London Stock Exchange Group boss Xavier Rolet has stepped down with immediate effect, blaming “unwelcome publicity” amid a mounting row over succession plans for the top job.
Mr Rolet had announced last month that he would step down by the end of 2018, but the move sparked a spat between the group and activist investor The Children’s Investment Fund Management (TCI), which accused the group’s chairman of pushing out Mr Rolet.
Mr Rolet has been replaced by chief financial officer David Warren at the helm, while chairman Donald Brydon said he planned not to stand for re-election in 2019.
Mr Rolet said: “Since the announcement of my future departure on 19 October, there has been a great deal of unwelcome publicity, which has not been helpful to the company.
“At the request of the board, I have agreed to step down as CEO with immediate effect. I will not be returning to the office of CEO or director under any circumstances.”
TCI, which owns more than 5% of the LSE, had ordered a shareholder vote for the removal of Mr Brydon and to retain Mr Rolet until 2021.
The LSE Group said it “believed, and continues to believe” that the previous plan to hunt for a successor to Mr Rolet for his departure by the end of 2018 was “in the best interests of the company”.
It has now asked TCI to withdraw its demands for a shareholder vote in light of Mr Rolet’s decision.
The LSE’s leadership row had caught the attention of the Governor of the Bank of England, Mark Carney, who said on Tuesday that he was “mystified” by the tussle.
Mr Carney called for urgent clarity and said he “can’t envisage a circumstance where the CEO stays on beyond the agreed period”.
Shares in the LSE Group fell 2% after Mr Rolet’s shock announcement.
Mr Rolet will now be placed on gardening leave for 12 months, during which time he can be consulted by the board, but can bring forward his notice to four weeks and instead receive a payment in lieu.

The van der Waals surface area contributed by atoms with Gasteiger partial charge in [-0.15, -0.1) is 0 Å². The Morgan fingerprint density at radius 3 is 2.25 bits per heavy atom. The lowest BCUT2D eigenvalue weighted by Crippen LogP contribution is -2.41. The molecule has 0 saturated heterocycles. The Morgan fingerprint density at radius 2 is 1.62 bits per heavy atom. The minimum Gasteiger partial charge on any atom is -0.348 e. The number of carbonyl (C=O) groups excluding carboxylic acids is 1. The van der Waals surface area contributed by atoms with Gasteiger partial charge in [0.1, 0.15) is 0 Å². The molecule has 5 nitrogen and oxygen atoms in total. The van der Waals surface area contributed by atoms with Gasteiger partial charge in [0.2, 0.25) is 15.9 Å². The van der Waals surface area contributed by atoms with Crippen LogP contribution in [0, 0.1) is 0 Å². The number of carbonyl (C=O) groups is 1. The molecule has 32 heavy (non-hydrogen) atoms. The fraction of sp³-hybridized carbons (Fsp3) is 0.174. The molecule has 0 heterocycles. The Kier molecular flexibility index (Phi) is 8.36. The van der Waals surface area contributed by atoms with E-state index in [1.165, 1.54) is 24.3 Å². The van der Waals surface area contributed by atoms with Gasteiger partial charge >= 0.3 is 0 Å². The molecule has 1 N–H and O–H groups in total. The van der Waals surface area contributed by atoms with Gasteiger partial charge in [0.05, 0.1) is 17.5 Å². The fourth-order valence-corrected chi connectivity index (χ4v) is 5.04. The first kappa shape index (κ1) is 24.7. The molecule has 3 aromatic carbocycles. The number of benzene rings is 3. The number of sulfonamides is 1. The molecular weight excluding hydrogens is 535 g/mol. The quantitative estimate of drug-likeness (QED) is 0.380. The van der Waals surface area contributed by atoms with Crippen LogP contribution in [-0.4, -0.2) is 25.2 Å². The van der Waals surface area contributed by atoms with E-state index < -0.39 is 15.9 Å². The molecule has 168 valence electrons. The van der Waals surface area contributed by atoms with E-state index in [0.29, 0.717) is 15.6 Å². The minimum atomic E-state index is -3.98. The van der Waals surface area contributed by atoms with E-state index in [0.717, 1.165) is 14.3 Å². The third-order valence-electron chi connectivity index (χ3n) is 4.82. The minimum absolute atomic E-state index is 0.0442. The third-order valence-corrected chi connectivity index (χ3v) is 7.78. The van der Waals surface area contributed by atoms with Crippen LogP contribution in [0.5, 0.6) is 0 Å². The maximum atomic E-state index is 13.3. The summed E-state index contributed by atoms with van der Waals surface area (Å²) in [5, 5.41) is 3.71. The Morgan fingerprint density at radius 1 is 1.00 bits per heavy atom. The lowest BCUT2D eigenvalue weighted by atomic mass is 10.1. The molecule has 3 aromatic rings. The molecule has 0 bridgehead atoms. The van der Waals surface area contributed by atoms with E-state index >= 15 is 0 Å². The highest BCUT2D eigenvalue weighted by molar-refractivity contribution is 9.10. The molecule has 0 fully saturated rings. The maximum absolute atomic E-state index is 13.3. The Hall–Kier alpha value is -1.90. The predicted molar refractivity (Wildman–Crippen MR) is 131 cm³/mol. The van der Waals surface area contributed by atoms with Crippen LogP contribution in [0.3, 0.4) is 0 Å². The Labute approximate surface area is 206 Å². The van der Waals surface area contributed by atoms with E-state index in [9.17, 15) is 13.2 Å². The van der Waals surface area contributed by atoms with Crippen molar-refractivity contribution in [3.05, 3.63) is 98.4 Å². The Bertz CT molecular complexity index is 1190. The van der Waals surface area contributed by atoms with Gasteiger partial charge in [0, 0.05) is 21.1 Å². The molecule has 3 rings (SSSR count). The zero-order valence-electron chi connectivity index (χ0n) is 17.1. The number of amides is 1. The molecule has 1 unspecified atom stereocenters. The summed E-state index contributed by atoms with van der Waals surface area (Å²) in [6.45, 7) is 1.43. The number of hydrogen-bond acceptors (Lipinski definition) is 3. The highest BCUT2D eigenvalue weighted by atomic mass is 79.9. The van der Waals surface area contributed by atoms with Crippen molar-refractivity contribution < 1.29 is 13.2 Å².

He is still eligible for an annual bonus worth up to 225% of his salary for 2017, as well as share awards under the long-term incentive scheme.
Mr Warren will be paid a salary of £700,000 in the role of interim chief executive, up from £488,000 in his previous role.
Mr Brydon said: “The board is confident LSE Group will continue to prosper with David Warren as interim CEO and the existing strong management team.”
On Mr Brydon’s decision not to stand for re-election at the group’s next annual general meeting, the LSE said: “He and the board believe that at that point it would be in shareholders’ interests to have a new team at the helm to steer the future progress of the company.”
Mr Rolet’s departure comes after eight years in the top job, during which time the LSE has seen its stock market value soar from £800 million to nearly £14 billion.
Following last month’s announcement of his departure plans, TCI investment manager Christopher Hohn wrote to Mr Brydon, accusing him of offering poor explanations for Mr Rolet’s departure and claiming that confidentiality agreements were barring full disclosure of his plans.
The fund had been urging Mr Brydon to resign on his own terms, for Mr Rolet’s contract to be extended and for the group to suspend the search for his successor.